As you’ll recall from my first article, I had two major fears going into this film. The first fear was that this film would stuff itself with too much of the book and thus become overly bloated. The second fear, which in many respects is linked to the first was that the beginning would be rushed since there is so much of the book to cover. These two problems are inherent to adapting The Hobbit into film form and present severe potential repercussions on the narrative as well as making the first act of the film inevitably very murky.
Luckily, The Hobbit is in the hands of Peter Jackson, the same man who adapted Tolkien’s even more famous trilogy, The Lord of the Rings into movie form that still goes down in history as one of the most daring and courageous yet marvelously successful film projects ever attempted. Jackson and Phillipa Boyens have tremendous respect for the source material and while the Lord of the Rings is still considered a project of ambition rivaled only by The Avengers but The Hobbit is arguably even more ambitious. The single novel prequel to the epic trilogy is so broad and expansive in its content and context, it is impossible to make it into a single feature film without it becoming clunky, overbearing, and just plain boring due to the aforementioned difficulties. As a result, and obviously not without some controversy, Jackson has elected to make The Hobbit into three films.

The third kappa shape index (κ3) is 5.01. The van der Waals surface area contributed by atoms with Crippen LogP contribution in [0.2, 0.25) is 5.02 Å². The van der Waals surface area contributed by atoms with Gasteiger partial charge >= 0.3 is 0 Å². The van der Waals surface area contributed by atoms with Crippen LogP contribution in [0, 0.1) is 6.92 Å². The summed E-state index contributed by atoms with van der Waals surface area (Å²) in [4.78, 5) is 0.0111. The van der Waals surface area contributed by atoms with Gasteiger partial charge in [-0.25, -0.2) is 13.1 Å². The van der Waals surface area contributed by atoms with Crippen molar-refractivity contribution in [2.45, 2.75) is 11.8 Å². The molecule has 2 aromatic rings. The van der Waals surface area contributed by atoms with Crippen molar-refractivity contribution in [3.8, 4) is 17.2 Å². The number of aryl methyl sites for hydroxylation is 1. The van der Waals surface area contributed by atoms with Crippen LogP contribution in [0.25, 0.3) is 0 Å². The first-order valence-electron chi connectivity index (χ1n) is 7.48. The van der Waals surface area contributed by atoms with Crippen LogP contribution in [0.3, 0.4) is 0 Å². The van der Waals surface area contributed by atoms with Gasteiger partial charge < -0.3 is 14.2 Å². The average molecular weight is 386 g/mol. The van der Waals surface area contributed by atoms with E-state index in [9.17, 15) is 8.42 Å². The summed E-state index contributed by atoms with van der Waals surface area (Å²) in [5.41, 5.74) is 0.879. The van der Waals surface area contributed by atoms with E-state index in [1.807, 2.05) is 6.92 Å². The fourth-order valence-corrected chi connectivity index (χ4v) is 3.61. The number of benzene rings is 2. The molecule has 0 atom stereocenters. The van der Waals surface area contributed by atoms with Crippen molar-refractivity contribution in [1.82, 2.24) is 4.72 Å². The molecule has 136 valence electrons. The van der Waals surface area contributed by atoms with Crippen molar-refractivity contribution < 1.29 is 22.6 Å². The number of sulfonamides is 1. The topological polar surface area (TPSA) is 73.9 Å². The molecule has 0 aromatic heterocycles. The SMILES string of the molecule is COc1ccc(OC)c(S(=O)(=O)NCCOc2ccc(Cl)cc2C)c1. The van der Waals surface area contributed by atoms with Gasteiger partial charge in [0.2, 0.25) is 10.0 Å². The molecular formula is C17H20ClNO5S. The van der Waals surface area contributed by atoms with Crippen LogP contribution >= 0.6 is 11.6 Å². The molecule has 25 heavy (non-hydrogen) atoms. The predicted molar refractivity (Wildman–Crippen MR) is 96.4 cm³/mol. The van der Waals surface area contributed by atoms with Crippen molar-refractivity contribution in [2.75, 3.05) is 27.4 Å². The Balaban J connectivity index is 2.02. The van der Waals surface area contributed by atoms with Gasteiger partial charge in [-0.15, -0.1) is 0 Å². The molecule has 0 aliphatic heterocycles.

1. An Unexpected Journey
2. The Desolation of Smaug
3. There and Back Again
And of course, that brings up (as MovieBob also said) the elephant in the room, the one question to rule them all: Can even Peter Jackson make The Hobbit Trilogy better than The Lord of the Rings, which collectively were nominated for 30 Academy Awards and won 17 of them, something that is not only my favorite trilogy of all time, but my favorite wholesome movie of all time as well?
The answer is actually no. He cannot. And we would only be doing ourselves a grave disservice if we expected him to. What makes The Hobbit a project of greater ambition is the sheer difficulty of its presentation. And Part One is unquestionably the toughest hurdle.
Until now we could only speculate how this film would turn out and what the trilogy would realistically look like.
With all that said, let me be one of the first to say congratulations to Peter Jackson. The Hobbit: An Unexpected Journey is a terrific film that does just about everything right that it has to do, and then some. Plain and simple, this film works.
The film starts out very simply with an elder immediately pre-The Fellowship of the Ring Bilbo Baggins, beginning to write his book and recount his adventure to his nephew Frodo. He starts by giving us a background of the dwarven kingdom of Erebor in all of its glory, followed by the arrival of Smaug, the Fire Drake. Then he turns to himself, sixty years ago, a young comfortable Hobbit without a care in the world, rudely and borderline forcefully removed from those comforts to join Gandalf the Grey, Thorin Oakenshield, and his fun (and if I may say quite dextrous) band of dwarves in a suicidal effort to return to The Lonely Mountain and retake Erebor from the dragon.